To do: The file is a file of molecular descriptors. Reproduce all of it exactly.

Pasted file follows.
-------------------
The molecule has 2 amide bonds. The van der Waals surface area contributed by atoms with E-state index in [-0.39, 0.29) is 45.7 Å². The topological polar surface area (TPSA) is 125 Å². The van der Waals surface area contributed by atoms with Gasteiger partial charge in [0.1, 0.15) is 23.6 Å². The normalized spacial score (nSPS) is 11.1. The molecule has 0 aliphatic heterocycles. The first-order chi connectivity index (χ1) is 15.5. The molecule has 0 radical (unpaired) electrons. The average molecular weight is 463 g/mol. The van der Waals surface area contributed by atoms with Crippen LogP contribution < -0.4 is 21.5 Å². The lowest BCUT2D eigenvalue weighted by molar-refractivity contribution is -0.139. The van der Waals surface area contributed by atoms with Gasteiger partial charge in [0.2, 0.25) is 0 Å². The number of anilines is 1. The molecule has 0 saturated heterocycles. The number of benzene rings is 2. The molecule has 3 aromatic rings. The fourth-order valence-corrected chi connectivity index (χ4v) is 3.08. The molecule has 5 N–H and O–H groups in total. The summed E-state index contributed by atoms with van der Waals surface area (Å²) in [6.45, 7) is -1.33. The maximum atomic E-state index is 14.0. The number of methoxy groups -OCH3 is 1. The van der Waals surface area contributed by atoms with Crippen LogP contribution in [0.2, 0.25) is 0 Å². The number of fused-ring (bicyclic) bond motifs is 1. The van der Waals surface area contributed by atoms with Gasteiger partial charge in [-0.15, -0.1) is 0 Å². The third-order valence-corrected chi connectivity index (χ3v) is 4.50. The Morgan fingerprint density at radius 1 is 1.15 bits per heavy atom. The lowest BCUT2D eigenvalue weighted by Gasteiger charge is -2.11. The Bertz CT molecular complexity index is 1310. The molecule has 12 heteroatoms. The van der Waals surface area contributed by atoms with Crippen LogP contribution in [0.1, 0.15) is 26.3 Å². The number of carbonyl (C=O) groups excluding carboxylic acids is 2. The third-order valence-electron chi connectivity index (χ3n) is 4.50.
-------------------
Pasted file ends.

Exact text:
The molecule has 2 amide bonds. The van der Waals surface area contributed by atoms with E-state index in [-0.39, 0.29) is 45.7 Å². The topological polar surface area (TPSA) is 125 Å². The van der Waals surface area contributed by atoms with Gasteiger partial charge in [0.1, 0.15) is 23.6 Å². The normalized spacial score (nSPS) is 11.1. The molecule has 0 aliphatic heterocycles. The first-order chi connectivity index (χ1) is 15.5. The molecule has 0 radical (unpaired) electrons. The average molecular weight is 463 g/mol. The van der Waals surface area contributed by atoms with Crippen LogP contribution < -0.4 is 21.5 Å². The lowest BCUT2D eigenvalue weighted by molar-refractivity contribution is -0.139. The van der Waals surface area contributed by atoms with Gasteiger partial charge in [0.2, 0.25) is 0 Å². The number of anilines is 1. The molecule has 0 saturated heterocycles. The number of benzene rings is 2. The molecule has 3 aromatic rings. The fourth-order valence-corrected chi connectivity index (χ4v) is 3.08. The molecule has 5 N–H and O–H groups in total. The summed E-state index contributed by atoms with van der Waals surface area (Å²) in [6.45, 7) is -1.33. The maximum atomic E-state index is 14.0. The number of methoxy groups -OCH3 is 1. The van der Waals surface area contributed by atoms with Crippen LogP contribution in [0.2, 0.25) is 0 Å². The number of fused-ring (bicyclic) bond motifs is 1. The van der Waals surface area contributed by atoms with Gasteiger partial charge in [-0.15, -0.1) is 0 Å². The third-order valence-corrected chi connectivity index (χ3v) is 4.50. The Morgan fingerprint density at radius 1 is 1.15 bits per heavy atom. The lowest BCUT2D eigenvalue weighted by Gasteiger charge is -2.11. The Bertz CT molecular complexity index is 1310. The molecule has 12 heteroatoms. The van der Waals surface area contributed by atoms with Crippen LogP contribution in [0.1, 0.15) is 26.3 Å². The number of carbonyl (C=O) groups excluding carboxylic acids is 2. The third-order valence-electron chi connectivity index (χ3n) is 4.50.